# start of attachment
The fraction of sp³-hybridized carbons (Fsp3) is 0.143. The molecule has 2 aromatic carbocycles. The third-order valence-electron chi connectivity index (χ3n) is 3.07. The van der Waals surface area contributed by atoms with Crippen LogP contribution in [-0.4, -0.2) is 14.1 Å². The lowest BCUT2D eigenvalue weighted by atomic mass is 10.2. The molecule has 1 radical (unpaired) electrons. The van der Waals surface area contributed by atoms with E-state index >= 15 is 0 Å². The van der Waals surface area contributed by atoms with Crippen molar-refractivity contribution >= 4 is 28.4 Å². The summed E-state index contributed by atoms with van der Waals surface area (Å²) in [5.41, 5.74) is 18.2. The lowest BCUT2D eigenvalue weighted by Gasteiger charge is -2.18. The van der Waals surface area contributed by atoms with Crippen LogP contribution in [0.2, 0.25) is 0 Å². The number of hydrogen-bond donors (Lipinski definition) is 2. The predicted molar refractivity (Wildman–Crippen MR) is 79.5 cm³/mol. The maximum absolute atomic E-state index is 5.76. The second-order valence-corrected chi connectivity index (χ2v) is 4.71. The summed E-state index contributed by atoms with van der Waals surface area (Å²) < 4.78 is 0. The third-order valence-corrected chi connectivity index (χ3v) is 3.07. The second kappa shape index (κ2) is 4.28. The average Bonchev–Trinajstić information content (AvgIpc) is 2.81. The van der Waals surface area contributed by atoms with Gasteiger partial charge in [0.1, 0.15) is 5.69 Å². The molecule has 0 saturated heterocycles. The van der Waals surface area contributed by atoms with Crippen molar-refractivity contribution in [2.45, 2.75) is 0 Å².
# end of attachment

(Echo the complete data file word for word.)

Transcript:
The fraction of sp³-hybridized carbons (Fsp3) is 0.143. The molecule has 2 aromatic carbocycles. The third-order valence-electron chi connectivity index (χ3n) is 3.07. The van der Waals surface area contributed by atoms with Crippen LogP contribution in [-0.4, -0.2) is 14.1 Å². The lowest BCUT2D eigenvalue weighted by atomic mass is 10.2. The molecule has 1 radical (unpaired) electrons. The van der Waals surface area contributed by atoms with E-state index >= 15 is 0 Å². The van der Waals surface area contributed by atoms with Crippen molar-refractivity contribution >= 4 is 28.4 Å². The summed E-state index contributed by atoms with van der Waals surface area (Å²) in [5.41, 5.74) is 18.2. The lowest BCUT2D eigenvalue weighted by Gasteiger charge is -2.18. The van der Waals surface area contributed by atoms with Crippen LogP contribution in [0.2, 0.25) is 0 Å². The number of hydrogen-bond donors (Lipinski definition) is 2. The predicted molar refractivity (Wildman–Crippen MR) is 79.5 cm³/mol. The maximum absolute atomic E-state index is 5.76. The second-order valence-corrected chi connectivity index (χ2v) is 4.71. The summed E-state index contributed by atoms with van der Waals surface area (Å²) < 4.78 is 0. The third-order valence-corrected chi connectivity index (χ3v) is 3.07. The second kappa shape index (κ2) is 4.28. The average Bonchev–Trinajstić information content (AvgIpc) is 2.81. The van der Waals surface area contributed by atoms with Gasteiger partial charge in [0.1, 0.15) is 5.69 Å². The molecule has 0 saturated heterocycles. The van der Waals surface area contributed by atoms with Crippen molar-refractivity contribution in [2.45, 2.75) is 0 Å².